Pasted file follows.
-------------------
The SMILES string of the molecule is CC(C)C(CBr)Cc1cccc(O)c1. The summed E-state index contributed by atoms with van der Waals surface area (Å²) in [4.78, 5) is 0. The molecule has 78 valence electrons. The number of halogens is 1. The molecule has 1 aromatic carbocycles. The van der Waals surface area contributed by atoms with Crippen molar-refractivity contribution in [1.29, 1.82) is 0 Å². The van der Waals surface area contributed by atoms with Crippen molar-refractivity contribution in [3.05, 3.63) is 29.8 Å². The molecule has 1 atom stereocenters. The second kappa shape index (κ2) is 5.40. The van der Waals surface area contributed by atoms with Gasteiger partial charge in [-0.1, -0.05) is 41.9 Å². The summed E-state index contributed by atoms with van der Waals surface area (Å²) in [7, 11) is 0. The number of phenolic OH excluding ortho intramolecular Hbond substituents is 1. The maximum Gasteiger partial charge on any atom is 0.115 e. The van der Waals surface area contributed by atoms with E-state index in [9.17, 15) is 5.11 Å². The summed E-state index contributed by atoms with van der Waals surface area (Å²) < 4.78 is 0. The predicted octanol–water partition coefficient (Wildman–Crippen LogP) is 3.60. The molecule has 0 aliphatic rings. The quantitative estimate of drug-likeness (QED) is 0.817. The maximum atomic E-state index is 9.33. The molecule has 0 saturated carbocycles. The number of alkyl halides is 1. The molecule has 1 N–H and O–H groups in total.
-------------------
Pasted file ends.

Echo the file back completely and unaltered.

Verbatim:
The SMILES string of the molecule is CC(C)C(CBr)Cc1cccc(O)c1. The summed E-state index contributed by atoms with van der Waals surface area (Å²) in [4.78, 5) is 0. The molecule has 78 valence electrons. The number of halogens is 1. The molecule has 1 aromatic carbocycles. The van der Waals surface area contributed by atoms with Crippen molar-refractivity contribution in [1.29, 1.82) is 0 Å². The van der Waals surface area contributed by atoms with Crippen molar-refractivity contribution in [3.05, 3.63) is 29.8 Å². The molecule has 1 atom stereocenters. The second kappa shape index (κ2) is 5.40. The van der Waals surface area contributed by atoms with Gasteiger partial charge in [-0.1, -0.05) is 41.9 Å². The summed E-state index contributed by atoms with van der Waals surface area (Å²) in [7, 11) is 0. The number of phenolic OH excluding ortho intramolecular Hbond substituents is 1. The maximum Gasteiger partial charge on any atom is 0.115 e. The van der Waals surface area contributed by atoms with E-state index in [9.17, 15) is 5.11 Å². The summed E-state index contributed by atoms with van der Waals surface area (Å²) < 4.78 is 0. The predicted octanol–water partition coefficient (Wildman–Crippen LogP) is 3.60. The molecule has 0 aliphatic rings. The quantitative estimate of drug-likeness (QED) is 0.817. The maximum atomic E-state index is 9.33. The molecule has 0 saturated carbocycles. The number of alkyl halides is 1. The molecule has 1 N–H and O–H groups in total.